Argentina got their tactics wrong the whole time, but never paid for it. Bosnia-Herzegovina got their tactics wrong, too, and paid the price with an early exit. It’s tempting to dismiss formations as the stuff of football nerds, but any close analysis would tell you those two teams got it incredibly wrong. Argentina haven’t been made to pay for it yet, but mark my words: they will. This favorite to win the whole thing won’t make it anywhere… unless Messi’s magical left foot strikes again. In which case, all bets are off.
How will it play out? Argentina faces a decent challenge against Nigeria. I would hope they’d learn not to put Higuaín and Agüero out with Messi (and frankly, I think they failed from the moment they decided to leave Tevez out of the squad), but at the end of the day it’s unlikely to see how Nigeria pulls a win out of this. That said, they’ll likely progress from the group. Bosnia-Herzegovina will hopefully manage to unlock that Iranian defense and get their first World Cup win. It won’t get them anywhere, but it’ll send Nigeria through.
Top of the Group
Match of the Group: Iran came so close to pulling off one of the great upsets in World Cup history. The penalty they didn’t get! I’ll admit it wasn’t a clear cut call; honestly, if it hadn’t been for Fred’s dive in the first match of the tournament, that would have earned Iran the penalty kick they deserved. I don’t want to take anything from Argentina here, either; Romero came up with the crucial saves when called upon. And that Messi goal… it’s why we talk about him with reverence. It was heartbreaking to see it happen, but it was also thrilling stuff. Could have gone down as the great 0-0 draw in World Cup history.
Goal of the Group: It’s the Messi strike against Iran, of course. The little guy with the impossibly quick feet invented that goal out of nothing. No sane individual would have taken that shot expecting it to upset the net’s equillibrium. Even in the face of those 90+ minutes of remarkable defending, that goal proved Messi’s greatness, his ability to lift a side when it matters most.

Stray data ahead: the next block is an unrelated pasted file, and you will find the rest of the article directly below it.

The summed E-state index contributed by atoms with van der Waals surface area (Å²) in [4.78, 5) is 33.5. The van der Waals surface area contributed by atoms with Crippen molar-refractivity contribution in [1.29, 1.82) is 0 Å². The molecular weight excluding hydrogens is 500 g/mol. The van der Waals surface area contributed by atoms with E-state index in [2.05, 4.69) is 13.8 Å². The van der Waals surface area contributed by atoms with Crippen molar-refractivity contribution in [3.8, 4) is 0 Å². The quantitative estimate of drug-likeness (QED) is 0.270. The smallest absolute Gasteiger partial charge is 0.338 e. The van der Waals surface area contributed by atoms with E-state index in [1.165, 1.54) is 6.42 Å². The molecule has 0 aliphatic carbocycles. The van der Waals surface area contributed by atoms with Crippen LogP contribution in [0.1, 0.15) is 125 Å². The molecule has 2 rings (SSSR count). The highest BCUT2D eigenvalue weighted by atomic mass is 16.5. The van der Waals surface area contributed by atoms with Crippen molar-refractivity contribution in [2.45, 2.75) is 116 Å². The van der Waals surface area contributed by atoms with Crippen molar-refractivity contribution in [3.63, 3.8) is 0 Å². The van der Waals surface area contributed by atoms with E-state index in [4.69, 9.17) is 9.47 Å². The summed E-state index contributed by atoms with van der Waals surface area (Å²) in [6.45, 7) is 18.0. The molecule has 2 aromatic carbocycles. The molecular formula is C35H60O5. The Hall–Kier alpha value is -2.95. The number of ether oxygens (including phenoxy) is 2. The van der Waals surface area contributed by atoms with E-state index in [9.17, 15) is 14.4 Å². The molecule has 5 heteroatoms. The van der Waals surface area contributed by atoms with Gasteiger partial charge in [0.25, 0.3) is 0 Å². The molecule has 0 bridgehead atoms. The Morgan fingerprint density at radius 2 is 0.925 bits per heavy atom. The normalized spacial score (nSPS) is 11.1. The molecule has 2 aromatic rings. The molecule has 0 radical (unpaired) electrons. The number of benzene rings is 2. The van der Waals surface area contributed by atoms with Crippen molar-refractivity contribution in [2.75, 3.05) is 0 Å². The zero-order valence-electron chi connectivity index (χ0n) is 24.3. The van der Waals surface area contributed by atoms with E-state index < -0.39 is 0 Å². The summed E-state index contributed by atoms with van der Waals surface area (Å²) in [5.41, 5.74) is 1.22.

Between Clint Dempsey’s broken nose and Thomas Müller’s broken face, could it be anything but? I guess we could call it the group of 2-2. The only thing we can’t call it is the group of boredom. Going into the final match, the permutations seem endless. And, it must be said, potentially controversial. After all, it was West Germany in 1982 and their presumably colluded match with Austria that changed the World Cup format forever. There, those two neighboring European sides played a match that needed one specific result: West Germany 1, Austria 0. That would see both teams through to the next round at the expense of an Algerian team that had shocked West Germany earlier, beating them 2-1.
It’s an interesting thought, but the truth of it is that it’s hard to imagine this USA side and this Germany side could ever see eye to eye. Jürgen Klinsmann was hardly appreciated as the coach of Germany in 2006 and he’ll face his former assistant in Joachim Löw, who has matured this German side into a genuine force.